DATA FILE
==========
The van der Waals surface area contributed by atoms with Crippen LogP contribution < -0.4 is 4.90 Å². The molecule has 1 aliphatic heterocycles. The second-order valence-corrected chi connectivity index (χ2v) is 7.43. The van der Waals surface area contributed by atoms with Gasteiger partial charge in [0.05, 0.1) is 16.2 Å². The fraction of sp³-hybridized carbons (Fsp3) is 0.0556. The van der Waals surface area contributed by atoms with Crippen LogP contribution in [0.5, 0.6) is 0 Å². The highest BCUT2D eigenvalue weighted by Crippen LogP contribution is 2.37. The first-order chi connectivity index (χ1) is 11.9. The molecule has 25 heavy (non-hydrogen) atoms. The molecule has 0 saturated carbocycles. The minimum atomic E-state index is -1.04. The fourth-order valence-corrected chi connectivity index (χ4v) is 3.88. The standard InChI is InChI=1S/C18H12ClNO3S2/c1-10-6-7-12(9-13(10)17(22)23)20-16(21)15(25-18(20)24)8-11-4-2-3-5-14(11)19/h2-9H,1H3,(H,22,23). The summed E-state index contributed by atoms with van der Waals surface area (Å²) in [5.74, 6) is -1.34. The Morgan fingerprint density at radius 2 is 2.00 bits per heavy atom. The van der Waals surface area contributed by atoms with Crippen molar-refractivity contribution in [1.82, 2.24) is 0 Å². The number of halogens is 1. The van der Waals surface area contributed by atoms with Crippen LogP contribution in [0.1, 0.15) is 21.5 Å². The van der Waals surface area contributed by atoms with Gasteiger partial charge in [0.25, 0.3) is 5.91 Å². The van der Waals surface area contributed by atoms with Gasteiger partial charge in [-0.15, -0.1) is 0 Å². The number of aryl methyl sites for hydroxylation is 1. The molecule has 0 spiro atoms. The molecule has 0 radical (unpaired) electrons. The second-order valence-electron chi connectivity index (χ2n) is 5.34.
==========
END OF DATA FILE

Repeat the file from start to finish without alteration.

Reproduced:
The van der Waals surface area contributed by atoms with Crippen LogP contribution < -0.4 is 4.90 Å². The molecule has 1 aliphatic heterocycles. The second-order valence-corrected chi connectivity index (χ2v) is 7.43. The van der Waals surface area contributed by atoms with Gasteiger partial charge in [0.05, 0.1) is 16.2 Å². The fraction of sp³-hybridized carbons (Fsp3) is 0.0556. The van der Waals surface area contributed by atoms with Crippen LogP contribution in [0.5, 0.6) is 0 Å². The highest BCUT2D eigenvalue weighted by Crippen LogP contribution is 2.37. The first-order chi connectivity index (χ1) is 11.9. The molecule has 25 heavy (non-hydrogen) atoms. The molecule has 0 saturated carbocycles. The minimum atomic E-state index is -1.04. The fourth-order valence-corrected chi connectivity index (χ4v) is 3.88. The standard InChI is InChI=1S/C18H12ClNO3S2/c1-10-6-7-12(9-13(10)17(22)23)20-16(21)15(25-18(20)24)8-11-4-2-3-5-14(11)19/h2-9H,1H3,(H,22,23). The summed E-state index contributed by atoms with van der Waals surface area (Å²) in [5.74, 6) is -1.34. The Morgan fingerprint density at radius 2 is 2.00 bits per heavy atom. The van der Waals surface area contributed by atoms with Crippen molar-refractivity contribution in [1.82, 2.24) is 0 Å². The number of halogens is 1. The van der Waals surface area contributed by atoms with Crippen LogP contribution in [0.1, 0.15) is 21.5 Å². The van der Waals surface area contributed by atoms with Gasteiger partial charge in [0.25, 0.3) is 5.91 Å². The van der Waals surface area contributed by atoms with Gasteiger partial charge in [-0.15, -0.1) is 0 Å². The number of aryl methyl sites for hydroxylation is 1. The molecule has 0 spiro atoms. The molecule has 0 radical (unpaired) electrons. The second-order valence-electron chi connectivity index (χ2n) is 5.34.